The amendment to the Land Code is required to circumvent last year’s Federal Court decision that native customary practices to land claims of "pemakai menoa" (territorial domain) and "pulau galau" (communal forest reserve) did not have force of law in Sarawak.
“(There’s been) No hint of a tabling to amend the Land Code,” Baru Bian, a legal expert on native land rights, told The Malaysian Insight.
“I've also been reliably told that no amendment had been drafted,” he said.
The state legislative assembly will sit from November 8 to 17 to pass the state budget for next year, and one bill certain to be tabled is for the establishment of the Sarawak Multimedia Authority.
Yesterday, Baru, who is the state PKR chief and Ba Kelalan assemblyman, discussed the issues of native land claims with Deputy Chief Minister Douglas Uggah, to whom Bian was paying a courtesy call.
“We registered our concern on the 'pemakai menoa’ issue. If they want our input we can give our views. He's open so I will send my opinion soon for their consideration,” Baru said.
Baru was accompanied by Batu Lintang assemblyman See Chee How and Krian assemblyman Ali Biju.
Uggah heads the Pemakai Menoa and Pulau Galau (PMPG) Committee set up by the state government to study how the Land Code should be amended
Two days ago, a group of native landowners in Miri lost a legal battle to claim such lands, adding to the Dayak community’s anxiety at the loss of their communal rights and practices due to the Federal Court decision last December.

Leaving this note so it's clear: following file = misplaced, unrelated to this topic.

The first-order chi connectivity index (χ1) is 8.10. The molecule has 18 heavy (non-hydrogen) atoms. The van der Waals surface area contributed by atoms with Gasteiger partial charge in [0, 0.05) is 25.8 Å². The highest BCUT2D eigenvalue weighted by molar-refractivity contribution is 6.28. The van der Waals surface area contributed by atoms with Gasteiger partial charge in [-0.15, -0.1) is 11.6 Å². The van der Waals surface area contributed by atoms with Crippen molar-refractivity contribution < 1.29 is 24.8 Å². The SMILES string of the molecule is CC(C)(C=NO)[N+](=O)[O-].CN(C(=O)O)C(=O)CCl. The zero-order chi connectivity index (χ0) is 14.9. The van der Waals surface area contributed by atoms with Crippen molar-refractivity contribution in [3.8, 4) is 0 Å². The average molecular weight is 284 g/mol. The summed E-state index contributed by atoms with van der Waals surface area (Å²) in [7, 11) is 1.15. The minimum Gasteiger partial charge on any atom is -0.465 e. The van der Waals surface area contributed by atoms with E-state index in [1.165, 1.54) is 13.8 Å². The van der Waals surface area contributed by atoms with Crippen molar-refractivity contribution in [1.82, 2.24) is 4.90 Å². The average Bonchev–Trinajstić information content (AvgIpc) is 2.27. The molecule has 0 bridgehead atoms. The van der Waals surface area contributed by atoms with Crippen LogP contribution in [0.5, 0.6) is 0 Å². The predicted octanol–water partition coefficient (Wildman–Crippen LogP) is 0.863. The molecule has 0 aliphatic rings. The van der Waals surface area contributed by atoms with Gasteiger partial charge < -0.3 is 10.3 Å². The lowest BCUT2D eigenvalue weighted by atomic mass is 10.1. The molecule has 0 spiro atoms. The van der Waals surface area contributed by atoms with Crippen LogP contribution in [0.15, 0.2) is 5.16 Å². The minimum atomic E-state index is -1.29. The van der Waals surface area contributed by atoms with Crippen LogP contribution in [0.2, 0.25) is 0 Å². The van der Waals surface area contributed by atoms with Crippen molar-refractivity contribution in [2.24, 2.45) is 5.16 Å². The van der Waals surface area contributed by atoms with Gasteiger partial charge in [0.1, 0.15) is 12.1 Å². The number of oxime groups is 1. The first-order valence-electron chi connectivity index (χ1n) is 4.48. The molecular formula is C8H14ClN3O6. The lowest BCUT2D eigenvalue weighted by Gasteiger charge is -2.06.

Their territorial domain and communal forest reserve lands were alienated by the state government to a oil palm plantation company.
Wellie Henry Majang, the founder of a Dayak think-tank, had then ominously predicted that the issue “would not be ending soon”.
He claimed the PMPG not have a solution even after nine months of research.
“The Dayak are very, very angry,” native land rights activist Nicholas Bawin said.
“I cannot describe to you how angry they are,” Bawin, who attended the Miri case, said.
“How do you tell the native landowners that their way of life, their customary practices of 200, 300 years, long before any legislature or courts were established in Sarawak, have no force of law and therefore they cannot make all those claims?
“Our rights and practice to such claims were established before any legislature. Now they are being taken away and they tell us we have no rights.”
Bawin said the Dayak landowners who have cases before the courts could lose as long as the Land Code is not amended.
“I have been advised by lawyers to ask for a postponement on the hearing of the cases until after the amendment.
“I told them 'no'. We fight."
Last June, a coalition of nine Dayak non-governmental organisations asked the state government to direct the state attorney-general to put all native customary rights to land cases on hold while the Land Code was being amended.
“I say we fight until we, the Dayak, have all our rights back,” the defiant Bawin said. – October 6, 2017.
~ The Malaysian Insight